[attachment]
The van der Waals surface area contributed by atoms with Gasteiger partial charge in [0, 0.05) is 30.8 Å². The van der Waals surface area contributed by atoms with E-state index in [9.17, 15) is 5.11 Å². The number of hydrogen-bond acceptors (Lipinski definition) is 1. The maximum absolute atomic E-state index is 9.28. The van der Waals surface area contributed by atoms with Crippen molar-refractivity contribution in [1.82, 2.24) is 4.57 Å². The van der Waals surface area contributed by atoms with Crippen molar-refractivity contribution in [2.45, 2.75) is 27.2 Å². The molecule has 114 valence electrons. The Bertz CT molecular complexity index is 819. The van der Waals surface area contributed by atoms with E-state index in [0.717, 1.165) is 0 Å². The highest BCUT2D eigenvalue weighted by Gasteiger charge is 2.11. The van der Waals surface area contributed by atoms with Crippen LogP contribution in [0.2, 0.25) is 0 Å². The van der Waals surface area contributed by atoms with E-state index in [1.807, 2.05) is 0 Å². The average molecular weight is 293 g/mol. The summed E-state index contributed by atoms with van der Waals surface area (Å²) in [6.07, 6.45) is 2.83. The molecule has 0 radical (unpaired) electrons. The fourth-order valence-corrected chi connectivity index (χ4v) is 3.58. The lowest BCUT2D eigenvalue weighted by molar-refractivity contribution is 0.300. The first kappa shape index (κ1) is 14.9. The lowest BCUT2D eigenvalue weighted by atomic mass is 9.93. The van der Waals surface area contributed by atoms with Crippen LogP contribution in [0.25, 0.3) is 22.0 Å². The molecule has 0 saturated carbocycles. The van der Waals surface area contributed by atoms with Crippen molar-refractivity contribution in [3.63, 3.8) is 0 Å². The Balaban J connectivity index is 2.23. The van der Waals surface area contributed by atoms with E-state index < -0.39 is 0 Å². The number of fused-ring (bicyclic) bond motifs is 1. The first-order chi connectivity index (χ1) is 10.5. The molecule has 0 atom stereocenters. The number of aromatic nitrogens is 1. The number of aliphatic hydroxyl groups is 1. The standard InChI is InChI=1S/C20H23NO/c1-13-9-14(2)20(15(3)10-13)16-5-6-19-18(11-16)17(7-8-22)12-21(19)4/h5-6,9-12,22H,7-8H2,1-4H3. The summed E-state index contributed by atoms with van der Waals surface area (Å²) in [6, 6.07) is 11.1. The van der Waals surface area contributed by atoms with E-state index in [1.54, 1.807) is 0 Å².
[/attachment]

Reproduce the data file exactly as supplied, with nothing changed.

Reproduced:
The van der Waals surface area contributed by atoms with Gasteiger partial charge in [0, 0.05) is 30.8 Å². The van der Waals surface area contributed by atoms with E-state index in [9.17, 15) is 5.11 Å². The number of hydrogen-bond acceptors (Lipinski definition) is 1. The maximum absolute atomic E-state index is 9.28. The van der Waals surface area contributed by atoms with Crippen molar-refractivity contribution in [1.82, 2.24) is 4.57 Å². The van der Waals surface area contributed by atoms with Crippen molar-refractivity contribution in [2.45, 2.75) is 27.2 Å². The molecule has 114 valence electrons. The Bertz CT molecular complexity index is 819. The van der Waals surface area contributed by atoms with E-state index in [0.717, 1.165) is 0 Å². The highest BCUT2D eigenvalue weighted by Gasteiger charge is 2.11. The van der Waals surface area contributed by atoms with Crippen LogP contribution in [0.2, 0.25) is 0 Å². The van der Waals surface area contributed by atoms with E-state index in [1.807, 2.05) is 0 Å². The average molecular weight is 293 g/mol. The summed E-state index contributed by atoms with van der Waals surface area (Å²) in [6.07, 6.45) is 2.83. The molecule has 0 radical (unpaired) electrons. The fourth-order valence-corrected chi connectivity index (χ4v) is 3.58. The lowest BCUT2D eigenvalue weighted by molar-refractivity contribution is 0.300. The first kappa shape index (κ1) is 14.9. The lowest BCUT2D eigenvalue weighted by atomic mass is 9.93. The van der Waals surface area contributed by atoms with Crippen LogP contribution in [0.25, 0.3) is 22.0 Å². The molecule has 0 saturated carbocycles. The van der Waals surface area contributed by atoms with Crippen molar-refractivity contribution in [3.63, 3.8) is 0 Å². The Balaban J connectivity index is 2.23. The van der Waals surface area contributed by atoms with E-state index < -0.39 is 0 Å². The number of fused-ring (bicyclic) bond motifs is 1. The first-order chi connectivity index (χ1) is 10.5. The molecule has 0 atom stereocenters. The number of aromatic nitrogens is 1. The number of aliphatic hydroxyl groups is 1. The standard InChI is InChI=1S/C20H23NO/c1-13-9-14(2)20(15(3)10-13)16-5-6-19-18(11-16)17(7-8-22)12-21(19)4/h5-6,9-12,22H,7-8H2,1-4H3. The summed E-state index contributed by atoms with van der Waals surface area (Å²) in [6, 6.07) is 11.1. The van der Waals surface area contributed by atoms with E-state index in [1.54, 1.807) is 0 Å².